Central and Eastern Europe charges ahead

“The speed and scale of Europe’s economic recovery has taken almost everyone by surprise,” says Simon Nixon in The Wall Street Journal. And “nowhere has the turnaround been more impressive than in central and eastern Europe [CEE].” In the third quarter, Romania expanded by 8.6% year-on-year. The Czech economy grew by 5%; Poland’s by 4.7%, the fastest pace since 2011. It’s all a far cry from the deep recessions and years of austerity that followed the bursting of bubbles blown up by external credit when the global banking crisis hit. 

The region depends on exports to the single currency area, so the eurozone growth bounce has stimulated demand. There should be plenty more momentum where that came from. Germany’s Ifo business confidence indicator has just reached a new all-time high, while the eurozone PMI index covering both manufacturing and services has just reached a fresh six-year high. Emerging European heavyweight Russia is rebounding from the nasty recession caused by the oil price slump in 2014.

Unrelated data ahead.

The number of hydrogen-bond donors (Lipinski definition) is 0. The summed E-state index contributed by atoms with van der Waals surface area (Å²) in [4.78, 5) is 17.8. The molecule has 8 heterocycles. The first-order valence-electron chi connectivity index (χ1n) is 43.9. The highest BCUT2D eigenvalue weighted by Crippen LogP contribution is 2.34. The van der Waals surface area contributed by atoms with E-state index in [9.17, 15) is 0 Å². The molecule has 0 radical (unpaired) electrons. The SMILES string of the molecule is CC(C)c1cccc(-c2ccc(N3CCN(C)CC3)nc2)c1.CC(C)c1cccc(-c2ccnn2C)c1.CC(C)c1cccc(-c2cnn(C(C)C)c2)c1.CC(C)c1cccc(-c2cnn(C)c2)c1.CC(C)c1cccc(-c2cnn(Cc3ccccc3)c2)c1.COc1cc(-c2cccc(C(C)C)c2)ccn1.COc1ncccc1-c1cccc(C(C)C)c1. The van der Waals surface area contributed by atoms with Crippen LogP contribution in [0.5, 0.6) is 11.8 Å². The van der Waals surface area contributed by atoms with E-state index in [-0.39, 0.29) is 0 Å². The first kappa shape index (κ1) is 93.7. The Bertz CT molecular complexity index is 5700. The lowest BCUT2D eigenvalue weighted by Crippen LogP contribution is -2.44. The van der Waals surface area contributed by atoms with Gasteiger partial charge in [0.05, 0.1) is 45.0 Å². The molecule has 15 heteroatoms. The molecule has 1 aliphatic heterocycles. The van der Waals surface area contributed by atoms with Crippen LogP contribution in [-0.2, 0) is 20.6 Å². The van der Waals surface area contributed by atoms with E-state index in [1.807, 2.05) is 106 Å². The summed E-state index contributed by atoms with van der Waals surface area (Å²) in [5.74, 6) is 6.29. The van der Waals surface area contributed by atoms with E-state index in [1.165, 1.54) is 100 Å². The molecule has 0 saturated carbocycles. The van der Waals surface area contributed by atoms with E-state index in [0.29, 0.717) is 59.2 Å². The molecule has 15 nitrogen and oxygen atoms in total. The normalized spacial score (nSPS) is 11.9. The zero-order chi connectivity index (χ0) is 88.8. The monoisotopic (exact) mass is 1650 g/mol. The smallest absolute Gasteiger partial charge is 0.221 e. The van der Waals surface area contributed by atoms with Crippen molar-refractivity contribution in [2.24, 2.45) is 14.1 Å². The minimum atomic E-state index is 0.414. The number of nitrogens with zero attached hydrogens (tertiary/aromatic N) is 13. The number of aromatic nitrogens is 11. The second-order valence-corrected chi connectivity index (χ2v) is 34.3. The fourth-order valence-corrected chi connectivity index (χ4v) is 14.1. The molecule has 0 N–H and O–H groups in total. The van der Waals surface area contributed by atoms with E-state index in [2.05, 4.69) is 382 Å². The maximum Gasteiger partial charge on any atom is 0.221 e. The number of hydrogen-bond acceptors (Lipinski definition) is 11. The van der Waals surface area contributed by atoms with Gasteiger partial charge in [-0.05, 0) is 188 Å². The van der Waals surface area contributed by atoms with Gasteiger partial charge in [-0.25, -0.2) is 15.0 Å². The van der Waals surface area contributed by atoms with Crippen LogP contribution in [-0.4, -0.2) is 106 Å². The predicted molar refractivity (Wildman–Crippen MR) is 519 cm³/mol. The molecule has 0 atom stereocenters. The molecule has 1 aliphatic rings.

The cheer has spread to domestic markets in CEE as unemployment has gradually eased, while government spending has also fuelled confidence. Regional wages have risen by 4.5% a year since 2014, according to the IMF. Strong economic and wage growth suggest that “interest rates will be hiked sooner and by more than most expect across the region”, as Liam Carson of Capital Economics points out on Bloomberg. But that seems unlikely to snuff out the rally in regional equities. Global growth and liquidity remain auspicious and local equities are reasonable enough to entice bargain-hunters. According to StarCapital.de, emerging Europe is on a cyclically adjusted p/e of  8.9, with Russia and the Czech Republic looking enticing at 5.6 and 9.3 respectively.